[SDL] joystick identification
driedfruit at mindloop.net
Mon Feb 13 04:30:03 PST 2012
This topic had my interest for some time now too, and I was pondering a
possibility of making a similar library myself. Great discussion so far!
My 2 cents:
- Some conventions are different across countries. For example,
consider a standard Xbox/PS3 controller with
face buttons. As far as I know, "B" would be the default "action"
button and "Y" would be a default "cancel" button in Japan, unlike,
say, Europe, where "A" is the default "action" and "B" is the default
I'm mentioning this, because we should be very careful with labels
such as "BottomActionButton".
- Please do not discard non-Xbox/PS3 shaped controllers. There are
plenty of them, and they all have their good uses. For example, one
of the gamepads I use is shaped like a Sega Genesis controller, i.e.
it has 6 "face" buttons in this configuration:
3 4 5
0 1 2
- What are we supposed to do with actual joysticks and *gasp* wheels?
I guess "guitar" and similar novelty controllers fall into same
- The state of gamepad/joysticks support in current games is absolutely
atrocious, more so in closed-source games. I believe such a library
would be a great thing, and suggest BSD or zlib license.
On Tue, 14 Feb 2012 21:10:16 +0100
Gerry Jo Jellestad <trick at icculus.org> wrote:
> Den 13. feb. 2012 08:32, skrev Nathan Coulson:
> > http://nathancoulson.com/proj_conndb.php has a very quickly thrown
> > together document on my ideas, and a very basic specification for
> > this. (Looks like I'll be starting this project a bit earlier then
> > I was expecting to. Was planning on getting the game I was going
> > to use this in working first). Still, it will be a couple weeks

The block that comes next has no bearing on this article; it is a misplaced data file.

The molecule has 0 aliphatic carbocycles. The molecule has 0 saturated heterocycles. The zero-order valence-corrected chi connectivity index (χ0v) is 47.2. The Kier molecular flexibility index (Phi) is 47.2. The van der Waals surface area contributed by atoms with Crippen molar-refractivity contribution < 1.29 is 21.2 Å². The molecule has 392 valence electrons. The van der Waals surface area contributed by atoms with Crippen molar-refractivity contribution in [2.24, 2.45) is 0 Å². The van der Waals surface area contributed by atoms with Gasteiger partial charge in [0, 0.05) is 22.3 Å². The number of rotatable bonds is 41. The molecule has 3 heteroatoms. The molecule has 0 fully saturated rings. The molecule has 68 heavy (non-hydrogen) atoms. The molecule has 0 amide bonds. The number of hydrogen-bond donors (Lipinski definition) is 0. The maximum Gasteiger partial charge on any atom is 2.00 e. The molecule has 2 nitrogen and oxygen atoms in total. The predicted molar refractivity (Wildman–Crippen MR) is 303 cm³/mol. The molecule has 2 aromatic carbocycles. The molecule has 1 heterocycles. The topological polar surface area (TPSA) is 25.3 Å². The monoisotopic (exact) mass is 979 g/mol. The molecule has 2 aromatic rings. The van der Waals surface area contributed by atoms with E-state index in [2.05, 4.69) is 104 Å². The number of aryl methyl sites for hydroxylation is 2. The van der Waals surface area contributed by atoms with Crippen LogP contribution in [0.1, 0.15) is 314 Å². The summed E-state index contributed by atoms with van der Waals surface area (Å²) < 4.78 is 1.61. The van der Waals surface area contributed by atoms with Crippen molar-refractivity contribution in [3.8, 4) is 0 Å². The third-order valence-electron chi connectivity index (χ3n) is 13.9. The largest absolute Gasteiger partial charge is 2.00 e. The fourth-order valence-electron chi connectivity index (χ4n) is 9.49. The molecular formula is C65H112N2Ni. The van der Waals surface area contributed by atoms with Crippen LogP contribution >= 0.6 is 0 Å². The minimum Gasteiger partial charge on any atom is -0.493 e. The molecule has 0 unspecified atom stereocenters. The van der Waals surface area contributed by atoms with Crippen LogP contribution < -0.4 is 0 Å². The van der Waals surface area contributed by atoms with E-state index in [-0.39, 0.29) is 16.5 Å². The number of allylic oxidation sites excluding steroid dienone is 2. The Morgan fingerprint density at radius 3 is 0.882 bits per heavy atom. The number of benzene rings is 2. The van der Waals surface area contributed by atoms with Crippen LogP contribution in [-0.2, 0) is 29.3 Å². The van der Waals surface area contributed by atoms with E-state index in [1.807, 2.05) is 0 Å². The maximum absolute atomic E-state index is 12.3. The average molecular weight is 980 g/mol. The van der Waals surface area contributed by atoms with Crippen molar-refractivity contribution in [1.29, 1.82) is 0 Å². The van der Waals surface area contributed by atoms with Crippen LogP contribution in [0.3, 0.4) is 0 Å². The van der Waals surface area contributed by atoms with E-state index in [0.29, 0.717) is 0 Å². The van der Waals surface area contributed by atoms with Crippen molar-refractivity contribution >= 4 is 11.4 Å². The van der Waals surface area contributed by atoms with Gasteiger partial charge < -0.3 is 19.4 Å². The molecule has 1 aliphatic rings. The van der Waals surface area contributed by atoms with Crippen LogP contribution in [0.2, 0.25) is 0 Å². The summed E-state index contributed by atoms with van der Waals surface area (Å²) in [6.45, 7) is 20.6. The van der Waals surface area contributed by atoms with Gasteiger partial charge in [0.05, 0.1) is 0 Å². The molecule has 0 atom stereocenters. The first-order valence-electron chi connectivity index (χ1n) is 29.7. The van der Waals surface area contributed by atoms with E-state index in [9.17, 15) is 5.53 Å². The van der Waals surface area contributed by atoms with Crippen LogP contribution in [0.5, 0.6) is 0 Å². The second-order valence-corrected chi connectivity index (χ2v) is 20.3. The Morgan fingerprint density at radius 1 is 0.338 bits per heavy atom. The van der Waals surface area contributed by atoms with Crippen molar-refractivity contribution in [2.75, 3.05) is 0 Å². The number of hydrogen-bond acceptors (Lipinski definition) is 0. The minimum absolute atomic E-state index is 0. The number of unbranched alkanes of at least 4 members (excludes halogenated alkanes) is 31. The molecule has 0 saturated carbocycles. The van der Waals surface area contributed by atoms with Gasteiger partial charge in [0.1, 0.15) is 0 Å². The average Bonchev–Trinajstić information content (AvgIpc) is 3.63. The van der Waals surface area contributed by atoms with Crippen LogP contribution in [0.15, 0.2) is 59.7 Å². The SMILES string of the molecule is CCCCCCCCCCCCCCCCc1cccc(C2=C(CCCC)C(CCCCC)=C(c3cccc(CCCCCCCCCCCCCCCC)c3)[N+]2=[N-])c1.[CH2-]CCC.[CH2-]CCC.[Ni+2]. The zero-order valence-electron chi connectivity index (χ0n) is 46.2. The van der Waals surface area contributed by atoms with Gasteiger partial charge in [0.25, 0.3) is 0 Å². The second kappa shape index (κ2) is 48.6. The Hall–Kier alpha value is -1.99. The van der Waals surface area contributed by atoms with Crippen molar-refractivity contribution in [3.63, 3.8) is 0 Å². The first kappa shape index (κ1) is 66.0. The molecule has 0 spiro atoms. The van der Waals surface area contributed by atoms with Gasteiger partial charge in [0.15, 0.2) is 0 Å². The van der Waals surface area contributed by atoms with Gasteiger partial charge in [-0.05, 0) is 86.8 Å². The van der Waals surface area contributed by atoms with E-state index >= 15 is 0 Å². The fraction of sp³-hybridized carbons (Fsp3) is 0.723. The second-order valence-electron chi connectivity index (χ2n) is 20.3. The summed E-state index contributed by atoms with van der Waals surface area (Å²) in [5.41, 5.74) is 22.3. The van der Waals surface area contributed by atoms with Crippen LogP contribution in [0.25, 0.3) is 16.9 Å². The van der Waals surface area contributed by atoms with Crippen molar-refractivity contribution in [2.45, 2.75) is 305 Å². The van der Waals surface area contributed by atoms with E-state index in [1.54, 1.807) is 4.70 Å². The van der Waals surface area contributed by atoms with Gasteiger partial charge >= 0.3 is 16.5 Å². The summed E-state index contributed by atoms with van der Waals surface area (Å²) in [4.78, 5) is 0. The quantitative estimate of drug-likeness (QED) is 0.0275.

> > before I can sit down and start coding this out.
> I'm not sure about this. Most games don't have SVG rendering
> capabilities, and it's not exactly lightweight to add either. Also,
> there's simply no way a single SVG image will be able to fit the UI
> style of, well, every game. Having an SVG image of controllers would
> be nice for reference, but I don't think this is something that games
> should be expected to use. Also, the exact position of every button
> doesn't really matter that much, it's more important with relative
> positions than absolutes.
> I've actually been thinking about this problem for a while though,
> and there's one system I think might work: Most gamepads seem to have
> somewhat similar layouts. Kind of a W-shape (view with fixed width
> F G
> | |
> A C E
> \ / \ /
> B D
> If each of the letters in that graph could be configured as either an
> analog stick, a dpad, a button group, or absent, you'd already be
> able to cover the vast majority of gamepads out there (A-E on front,
> F-G on shoulder). Button groups would be shapes, like e.g. a strip of
> 2 or 3 buttons, two lines of 3 buttons, a diamond shape of 4 buttons,
> etc. Each shape would have to also define button order, and
> preferably also short names/symbols and colors for each button for
> display in in-game config.
> With this system, an Xbox360 controller would have analog sticks at A
> and D, d-pad at B, a horizontal strip of three buttons at C, a
> diamond shape of buttons at E, and one digital and one analog trigger
> at each of F and G (maybe add H and I groups to separate these?). A
> Playstation style controller would be similar, but with A and B
> swapped, different button names, and probably different button
> ordering. A classic NES controller would have a d-pad at A, two
> buttons at C (select/start), two buttons at E (A/B), and everything
> else absent. etc.
> There could also be a simple library that games can ask for specific,
> standard layouts. A game could for example ask for a dpad and two
> buttons, or something as close to a SNES style pad as possible,
> whatever the game needs. If all the game wants is two analog sticks
> and a button, it could ask for that, too, not caring whether the left
> analog stick is at position A or B or where the button is. Input
> could be fed to the library for remapping to the requested layout,
> and the game could simply work with standard button names, like
> BUTTON_NES_A or something, with the layout and position then being
> Not really sure about all the details here, but it's an idea.
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